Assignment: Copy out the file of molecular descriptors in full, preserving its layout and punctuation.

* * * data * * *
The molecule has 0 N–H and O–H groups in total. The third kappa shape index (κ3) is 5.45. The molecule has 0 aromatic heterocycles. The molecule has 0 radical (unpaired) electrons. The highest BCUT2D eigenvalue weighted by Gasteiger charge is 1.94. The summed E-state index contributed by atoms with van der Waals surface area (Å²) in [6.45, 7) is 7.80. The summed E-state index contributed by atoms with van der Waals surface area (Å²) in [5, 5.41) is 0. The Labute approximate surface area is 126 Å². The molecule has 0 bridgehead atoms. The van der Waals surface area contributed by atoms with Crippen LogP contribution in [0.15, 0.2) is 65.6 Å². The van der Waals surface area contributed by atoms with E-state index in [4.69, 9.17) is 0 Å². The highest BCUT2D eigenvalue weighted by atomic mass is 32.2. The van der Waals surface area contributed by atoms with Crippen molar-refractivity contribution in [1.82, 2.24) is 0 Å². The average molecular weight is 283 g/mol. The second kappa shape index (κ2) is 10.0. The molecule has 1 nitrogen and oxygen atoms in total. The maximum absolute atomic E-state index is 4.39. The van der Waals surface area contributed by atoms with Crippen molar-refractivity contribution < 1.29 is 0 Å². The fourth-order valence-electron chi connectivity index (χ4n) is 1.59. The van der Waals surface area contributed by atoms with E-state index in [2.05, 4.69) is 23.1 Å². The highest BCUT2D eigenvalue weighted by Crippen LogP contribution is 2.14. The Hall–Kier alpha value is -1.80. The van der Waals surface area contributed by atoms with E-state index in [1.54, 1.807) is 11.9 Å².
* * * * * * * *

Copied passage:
The molecule has 0 N–H and O–H groups in total. The third kappa shape index (κ3) is 5.45. The molecule has 0 aromatic heterocycles. The molecule has 0 radical (unpaired) electrons. The highest BCUT2D eigenvalue weighted by Gasteiger charge is 1.94. The summed E-state index contributed by atoms with van der Waals surface area (Å²) in [6.45, 7) is 7.80. The summed E-state index contributed by atoms with van der Waals surface area (Å²) in [5, 5.41) is 0. The Labute approximate surface area is 126 Å². The molecule has 0 bridgehead atoms. The van der Waals surface area contributed by atoms with Crippen LogP contribution in [0.15, 0.2) is 65.6 Å². The van der Waals surface area contributed by atoms with E-state index in [4.69, 9.17) is 0 Å². The highest BCUT2D eigenvalue weighted by atomic mass is 32.2. The van der Waals surface area contributed by atoms with Crippen molar-refractivity contribution in [1.82, 2.24) is 0 Å². The average molecular weight is 283 g/mol. The second kappa shape index (κ2) is 10.0. The molecule has 1 nitrogen and oxygen atoms in total. The maximum absolute atomic E-state index is 4.39. The van der Waals surface area contributed by atoms with Crippen molar-refractivity contribution < 1.29 is 0 Å². The fourth-order valence-electron chi connectivity index (χ4n) is 1.59. The van der Waals surface area contributed by atoms with E-state index in [2.05, 4.69) is 23.1 Å². The highest BCUT2D eigenvalue weighted by Crippen LogP contribution is 2.14. The Hall–Kier alpha value is -1.80. The van der Waals surface area contributed by atoms with E-state index in [1.54, 1.807) is 11.9 Å².